Tuesday, March 2, 2010
Ghosts and the Physiological Response to Fear
In my research, I found that the body feels fear before the mind can process it. That means that if I expose you to some stimuli which your find frightening, your heart rate will increase before you can cognitively tell me that you are afraid. Our awareness of fear is based on our physiological reactivity and not vice versa. This is why panic attacks are so difficult to treat psychotherapeutically without drugs. The body has learned to be afraid of an irrational stimulus and will react before the mind can tell it that the fear it is having is irrational. In order to treat panic disorder, the body has to be retrained, not the mind. Exposure therapy is a way of doing this slowly over time and Submersion therapy or flooding is the fast and difficult way of doing this.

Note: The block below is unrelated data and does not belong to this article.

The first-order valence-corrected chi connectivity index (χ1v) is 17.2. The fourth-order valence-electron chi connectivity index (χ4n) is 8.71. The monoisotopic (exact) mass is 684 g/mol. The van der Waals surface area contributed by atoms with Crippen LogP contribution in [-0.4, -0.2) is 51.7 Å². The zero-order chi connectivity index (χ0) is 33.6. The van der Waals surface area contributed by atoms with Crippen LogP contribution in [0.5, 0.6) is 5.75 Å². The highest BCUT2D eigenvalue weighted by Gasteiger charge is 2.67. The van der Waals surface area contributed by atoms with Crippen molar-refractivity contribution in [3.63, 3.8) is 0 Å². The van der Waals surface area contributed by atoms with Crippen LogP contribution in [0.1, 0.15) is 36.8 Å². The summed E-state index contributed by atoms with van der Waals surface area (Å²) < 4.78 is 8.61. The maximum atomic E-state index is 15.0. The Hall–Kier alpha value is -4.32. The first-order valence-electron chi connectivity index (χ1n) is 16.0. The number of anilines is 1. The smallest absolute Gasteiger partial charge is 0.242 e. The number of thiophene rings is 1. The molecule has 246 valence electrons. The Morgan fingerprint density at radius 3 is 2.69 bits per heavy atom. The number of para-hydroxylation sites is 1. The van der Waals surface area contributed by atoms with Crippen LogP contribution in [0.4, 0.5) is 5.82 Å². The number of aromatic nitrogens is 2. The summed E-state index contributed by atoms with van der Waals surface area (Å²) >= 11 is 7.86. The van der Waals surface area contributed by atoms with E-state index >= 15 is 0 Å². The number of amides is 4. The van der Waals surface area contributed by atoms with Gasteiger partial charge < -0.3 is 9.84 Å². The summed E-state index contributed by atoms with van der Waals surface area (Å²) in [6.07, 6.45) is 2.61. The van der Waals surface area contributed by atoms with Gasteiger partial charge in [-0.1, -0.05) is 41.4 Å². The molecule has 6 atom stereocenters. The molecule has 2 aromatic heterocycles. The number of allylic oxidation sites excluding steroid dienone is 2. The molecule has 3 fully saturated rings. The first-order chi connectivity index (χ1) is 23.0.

For me this is interesting for ghost hunters and paranormal enthusiasts, because we often say we feel something. We say that we feel a presence. That feeling is not rational. We don't think about it. We just know something is there and that produces a fear response. I believe this is a physiological response to something that our normal senses can't perceive but that our body is aware of. Perhaps our sympathetic nervous system is able to sense something that we are not cognitively aware of and this produces a feeling even when there is nothing we can see with our senses. Cognitively, we aren't aware of anything scary. But our body feels that fear. Our body knows there is something there even though we can't see it. The fear fealing in the presence of the supernatural is an adaptive response to an unpercievable stimulus.